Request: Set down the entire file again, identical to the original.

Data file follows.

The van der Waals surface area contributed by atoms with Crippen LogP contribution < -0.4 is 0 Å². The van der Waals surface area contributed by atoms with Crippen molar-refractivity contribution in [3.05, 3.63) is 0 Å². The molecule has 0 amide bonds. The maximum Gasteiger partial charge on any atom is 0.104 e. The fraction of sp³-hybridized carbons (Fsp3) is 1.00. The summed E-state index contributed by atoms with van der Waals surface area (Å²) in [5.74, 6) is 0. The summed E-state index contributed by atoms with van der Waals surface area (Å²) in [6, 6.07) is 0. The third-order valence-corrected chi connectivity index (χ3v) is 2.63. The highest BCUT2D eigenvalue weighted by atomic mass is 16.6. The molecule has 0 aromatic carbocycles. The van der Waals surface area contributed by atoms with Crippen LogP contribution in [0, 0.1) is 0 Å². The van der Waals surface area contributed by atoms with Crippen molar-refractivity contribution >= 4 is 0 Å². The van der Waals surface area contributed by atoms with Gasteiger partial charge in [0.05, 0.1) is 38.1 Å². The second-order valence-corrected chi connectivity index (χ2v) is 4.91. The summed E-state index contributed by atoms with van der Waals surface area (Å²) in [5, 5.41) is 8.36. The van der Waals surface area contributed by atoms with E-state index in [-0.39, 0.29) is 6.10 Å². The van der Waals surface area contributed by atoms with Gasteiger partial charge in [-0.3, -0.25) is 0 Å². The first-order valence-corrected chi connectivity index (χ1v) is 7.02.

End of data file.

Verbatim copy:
The van der Waals surface area contributed by atoms with Crippen LogP contribution < -0.4 is 0 Å². The van der Waals surface area contributed by atoms with Crippen molar-refractivity contribution in [3.05, 3.63) is 0 Å². The molecule has 0 amide bonds. The maximum Gasteiger partial charge on any atom is 0.104 e. The fraction of sp³-hybridized carbons (Fsp3) is 1.00. The summed E-state index contributed by atoms with van der Waals surface area (Å²) in [5.74, 6) is 0. The summed E-state index contributed by atoms with van der Waals surface area (Å²) in [6, 6.07) is 0. The third-order valence-corrected chi connectivity index (χ3v) is 2.63. The highest BCUT2D eigenvalue weighted by atomic mass is 16.6. The molecule has 0 aromatic carbocycles. The van der Waals surface area contributed by atoms with Crippen LogP contribution in [0, 0.1) is 0 Å². The van der Waals surface area contributed by atoms with Crippen molar-refractivity contribution >= 4 is 0 Å². The van der Waals surface area contributed by atoms with Gasteiger partial charge in [0.05, 0.1) is 38.1 Å². The second-order valence-corrected chi connectivity index (χ2v) is 4.91. The summed E-state index contributed by atoms with van der Waals surface area (Å²) in [5, 5.41) is 8.36. The van der Waals surface area contributed by atoms with E-state index in [-0.39, 0.29) is 6.10 Å². The van der Waals surface area contributed by atoms with Gasteiger partial charge in [-0.3, -0.25) is 0 Å². The first-order valence-corrected chi connectivity index (χ1v) is 7.02.